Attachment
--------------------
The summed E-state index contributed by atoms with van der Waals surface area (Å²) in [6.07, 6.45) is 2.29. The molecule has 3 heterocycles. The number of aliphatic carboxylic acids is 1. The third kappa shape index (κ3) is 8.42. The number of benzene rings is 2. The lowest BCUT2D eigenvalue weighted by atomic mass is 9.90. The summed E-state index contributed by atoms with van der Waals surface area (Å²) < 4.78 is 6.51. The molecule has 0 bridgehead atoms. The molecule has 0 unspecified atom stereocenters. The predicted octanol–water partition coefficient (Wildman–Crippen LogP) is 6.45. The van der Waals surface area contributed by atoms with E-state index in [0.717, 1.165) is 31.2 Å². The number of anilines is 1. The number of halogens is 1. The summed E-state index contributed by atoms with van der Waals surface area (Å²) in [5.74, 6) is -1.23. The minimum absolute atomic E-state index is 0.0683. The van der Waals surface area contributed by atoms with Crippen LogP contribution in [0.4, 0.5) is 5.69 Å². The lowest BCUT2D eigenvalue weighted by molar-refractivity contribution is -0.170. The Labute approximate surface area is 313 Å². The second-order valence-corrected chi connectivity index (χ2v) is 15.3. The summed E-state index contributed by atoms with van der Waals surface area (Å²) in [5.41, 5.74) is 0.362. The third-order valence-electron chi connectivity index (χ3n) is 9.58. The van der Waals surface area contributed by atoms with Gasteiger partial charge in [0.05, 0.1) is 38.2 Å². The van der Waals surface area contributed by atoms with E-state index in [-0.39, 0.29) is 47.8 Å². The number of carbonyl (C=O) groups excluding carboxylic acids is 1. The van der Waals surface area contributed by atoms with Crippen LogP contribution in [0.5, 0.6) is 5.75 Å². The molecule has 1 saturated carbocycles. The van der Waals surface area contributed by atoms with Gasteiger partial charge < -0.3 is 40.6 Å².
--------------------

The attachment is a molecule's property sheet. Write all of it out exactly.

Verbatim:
The summed E-state index contributed by atoms with van der Waals surface area (Å²) in [6.07, 6.45) is 2.29. The molecule has 3 heterocycles. The number of aliphatic carboxylic acids is 1. The third kappa shape index (κ3) is 8.42. The number of benzene rings is 2. The lowest BCUT2D eigenvalue weighted by atomic mass is 9.90. The summed E-state index contributed by atoms with van der Waals surface area (Å²) < 4.78 is 6.51. The molecule has 0 bridgehead atoms. The molecule has 0 unspecified atom stereocenters. The predicted octanol–water partition coefficient (Wildman–Crippen LogP) is 6.45. The van der Waals surface area contributed by atoms with E-state index in [0.717, 1.165) is 31.2 Å². The number of anilines is 1. The number of halogens is 1. The summed E-state index contributed by atoms with van der Waals surface area (Å²) in [5.74, 6) is -1.23. The minimum absolute atomic E-state index is 0.0683. The van der Waals surface area contributed by atoms with Crippen LogP contribution in [0.4, 0.5) is 5.69 Å². The lowest BCUT2D eigenvalue weighted by molar-refractivity contribution is -0.170. The Labute approximate surface area is 313 Å². The second-order valence-corrected chi connectivity index (χ2v) is 15.3. The summed E-state index contributed by atoms with van der Waals surface area (Å²) in [5.41, 5.74) is 0.362. The third-order valence-electron chi connectivity index (χ3n) is 9.58. The van der Waals surface area contributed by atoms with Gasteiger partial charge in [0.05, 0.1) is 38.2 Å². The van der Waals surface area contributed by atoms with E-state index in [-0.39, 0.29) is 47.8 Å². The number of carbonyl (C=O) groups excluding carboxylic acids is 1. The van der Waals surface area contributed by atoms with Crippen LogP contribution in [0.5, 0.6) is 5.75 Å². The molecule has 1 saturated carbocycles. The van der Waals surface area contributed by atoms with Gasteiger partial charge < -0.3 is 40.6 Å².